By Julia Lerner
Norton Sound Health Corporation has identified four new COVID-19 cases in the region in the last seven days, bringing the total number of active cases across Bering’s six channels: two in Nome, and four in Koyuk
Four people in Koyuk tested positive for COVID-19 on Tuesday, June 22nd. All four were in close contact with each other, and the cases are considered widespread in the community. Other close contacts have been advised, and people are isolated.
“Due to potential community exposure, NSHC will recommend a hunker-down period in the community of Koyuk,” according to an NSHC press release Tuesday. “Encourage outdoor, socially distant activities, but non-vaccinated community members should avoid socializing with the homeless and limiting public outings. The Ruth Qumiiggan Henry Memorial Clinic in Koyuk will open for testing, vaccination, and emergencies only Wednesday -Friday, June 23-25, People with symptoms such as runny nose, sore throat, cough, fever, body aches, or diarrhea should call the clinic at (907) 963-3311 for testing We encourage people who are not vaccinated to get tested this week and get vaccinated as soon as possible. “
The vaccination status
Last week, NSHC administered about 40 new vaccinations, according to NSHC medical director Dr. Mark Peterson. “That’s a little low for us,” he said. “[It’s] about half a percent of the region. “
Peterson stressed the importance of vaccination and said all three authorized vaccines are highly effective against the original COVID-19 strain, as well as variants present in Alaska. Variants remain a concern, though, especially when the region approaches colder, weather falls. Peterson explains: “It’s the moment when people will gather indoors.” “We really want everyone to be vaccinated” before then, as COVID-19 is more easily spread in enclosed spaces, putting vaccinated populations at greater risk.
So far, seven cases of the P.1 variant and one case of the B.1.1.7 variant have been detected in Norton Sound. Variant B.1.1.7, first discovered in the United Kingdom, was widespread in Alaska and appeared in Nome in May.
In Nome, 62 percent of the total population is fully vaccinated, Dr. Peterson said. In order to reach herd immunity, more than 70 percent of the total population will need to be vaccinated.
Dr. Peterson hopes the Nome Chamber of Commerce will encourage more people to get the vaccine. The Raf, open to anyone over the age of 12 who have been vaccinated in the region, has weekly awards available, as well as several major awards to be given in August.
Last week, Nome residents Shasta Henry and Tia Katcheak won the $ 1,000 prize. Ernest Henry of Brevig Mission, Shane Yavaksek-Akeya of Savoonga and Levi Moses of Golovin won the $ 200 prize.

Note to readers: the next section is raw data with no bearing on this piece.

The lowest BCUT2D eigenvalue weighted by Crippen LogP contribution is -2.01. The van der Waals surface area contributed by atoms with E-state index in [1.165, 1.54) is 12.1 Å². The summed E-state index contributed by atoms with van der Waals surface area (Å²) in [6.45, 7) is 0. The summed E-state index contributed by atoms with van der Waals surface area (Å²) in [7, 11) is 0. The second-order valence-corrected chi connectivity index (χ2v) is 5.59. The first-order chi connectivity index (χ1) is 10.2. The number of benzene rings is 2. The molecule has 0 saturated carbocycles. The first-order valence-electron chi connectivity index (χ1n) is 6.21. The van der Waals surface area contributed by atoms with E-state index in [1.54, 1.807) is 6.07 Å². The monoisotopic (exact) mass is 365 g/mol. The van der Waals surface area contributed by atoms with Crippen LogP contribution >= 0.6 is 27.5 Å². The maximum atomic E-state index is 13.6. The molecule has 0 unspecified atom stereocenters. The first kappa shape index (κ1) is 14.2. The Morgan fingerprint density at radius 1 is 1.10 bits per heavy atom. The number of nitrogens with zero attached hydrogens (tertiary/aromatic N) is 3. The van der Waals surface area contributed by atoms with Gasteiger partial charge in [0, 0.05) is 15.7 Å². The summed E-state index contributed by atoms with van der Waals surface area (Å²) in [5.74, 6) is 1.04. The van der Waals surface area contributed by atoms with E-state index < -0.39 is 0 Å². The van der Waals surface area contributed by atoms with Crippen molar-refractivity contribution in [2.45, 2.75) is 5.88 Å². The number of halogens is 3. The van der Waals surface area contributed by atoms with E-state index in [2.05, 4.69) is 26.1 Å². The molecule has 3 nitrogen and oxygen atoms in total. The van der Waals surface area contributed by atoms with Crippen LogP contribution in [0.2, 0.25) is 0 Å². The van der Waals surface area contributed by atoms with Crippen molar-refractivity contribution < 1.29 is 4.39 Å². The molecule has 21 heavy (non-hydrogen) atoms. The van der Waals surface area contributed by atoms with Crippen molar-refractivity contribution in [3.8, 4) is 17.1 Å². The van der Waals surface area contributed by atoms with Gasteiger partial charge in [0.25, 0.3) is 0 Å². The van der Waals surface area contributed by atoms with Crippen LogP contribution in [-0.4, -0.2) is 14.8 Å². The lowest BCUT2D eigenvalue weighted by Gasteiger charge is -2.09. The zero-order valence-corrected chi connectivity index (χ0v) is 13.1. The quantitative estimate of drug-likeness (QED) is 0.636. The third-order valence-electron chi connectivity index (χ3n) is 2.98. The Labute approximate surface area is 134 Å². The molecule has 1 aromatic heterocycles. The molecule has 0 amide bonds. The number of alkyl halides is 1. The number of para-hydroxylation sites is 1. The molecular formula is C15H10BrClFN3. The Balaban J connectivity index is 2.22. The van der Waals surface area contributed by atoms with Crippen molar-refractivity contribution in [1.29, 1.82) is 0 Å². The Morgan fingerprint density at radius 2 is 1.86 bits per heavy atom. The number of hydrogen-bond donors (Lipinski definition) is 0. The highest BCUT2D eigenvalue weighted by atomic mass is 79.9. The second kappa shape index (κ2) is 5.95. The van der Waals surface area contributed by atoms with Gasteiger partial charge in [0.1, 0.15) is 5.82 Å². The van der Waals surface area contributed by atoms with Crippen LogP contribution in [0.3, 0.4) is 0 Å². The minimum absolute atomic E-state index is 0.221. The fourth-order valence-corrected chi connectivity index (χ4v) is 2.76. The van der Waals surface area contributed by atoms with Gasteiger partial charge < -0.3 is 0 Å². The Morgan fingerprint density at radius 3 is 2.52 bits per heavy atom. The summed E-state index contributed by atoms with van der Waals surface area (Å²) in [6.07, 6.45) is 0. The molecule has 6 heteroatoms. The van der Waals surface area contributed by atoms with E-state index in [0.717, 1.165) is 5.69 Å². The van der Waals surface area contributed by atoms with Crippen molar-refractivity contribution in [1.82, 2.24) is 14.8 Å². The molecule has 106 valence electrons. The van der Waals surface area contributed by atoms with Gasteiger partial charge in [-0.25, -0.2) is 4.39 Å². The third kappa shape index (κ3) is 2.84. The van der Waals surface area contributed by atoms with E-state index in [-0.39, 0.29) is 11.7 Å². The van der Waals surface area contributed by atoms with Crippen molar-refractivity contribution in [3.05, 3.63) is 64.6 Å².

During the weekly COVID-19 conference call, many village leaders expressed the need for more vaccine education in their communities, citing concerns and misinformation. Community members discussed the provision of educational information during church, through newsletters, and additional encouragement.
“We’ll keep the awards coming and we’ll keep the information flowing,” Dr. Peterson said.
Vaccines are now available for anyone ages 12 and up to several locations around Nome, including the NSHC pharmacy, the airport, and the post office.
Peterson also expressed support for businesses requesting COVID-19 vaccines for employees. “Organizations are going to mandate the vaccine, which is going to help as well,” he said. “If more corporations ask for it, I think that might be helpful. I’m certainly very supportive, and Norton Sound is very supportive of any business, any agency or corporation that wants to ask for it for the safety of their staff. “
Last week, several people protested against the NSHC vaccine warrant at Nome hospital.
“This is not about the COVID vaccine, but about the freedom to choose which medical procedures can be forced on you without losing [sic] your job, ”reads a leaflet that has been distributed on social media.“ This is an issue of freedom for everyone. Today, loyal employees were sent home from their jobs at NSHC due to their decision not to be vaccinated. Support individual freedoms. Empathy for job loss. Demonstrate to NSHC that we see the actions and harm it has caused on our region. ”
During the weekly COVID-19 conference, Dr. Peterson explained that 100 percent of active hospital staff are currently vaccinated, even though several non-vaccinated staff have been put on administrative leave.
“A very limited number of people … are still struggling with the decision [to get the COVID-19 vaccine], ”Peterson explains.“ They have some administrative time. They don’t stop at work — no one has stopped at work for lack of a shot. They are given about a month of administrative time not to work where they can make a decision on whether they want the vaccine or not. There were no layoffs of anyone. “
Recently, a federal judge in Texas dismissed a lawsuit against the Houston Methodist Hospital over mandatory vaccinations for employees, clearing the way for hospitals and other organizations to require them.
“As a health care organization, it’s just so important that health organizations lead the way,” Dr. Peterson said.
As of Tuesday, Alaska had a total of 70,963 cases and 93 new cases reported, 1,652 hospitalizations and ten current hospital admissions and 373 deaths since the pandemic began last year. Statewide alert levels are downgraded to low, but the YK Delta region still sees a high alert level.
In Nome, Bering canal and Norton Sound region, there were 386 cases, 8 hospitalizations and no deaths.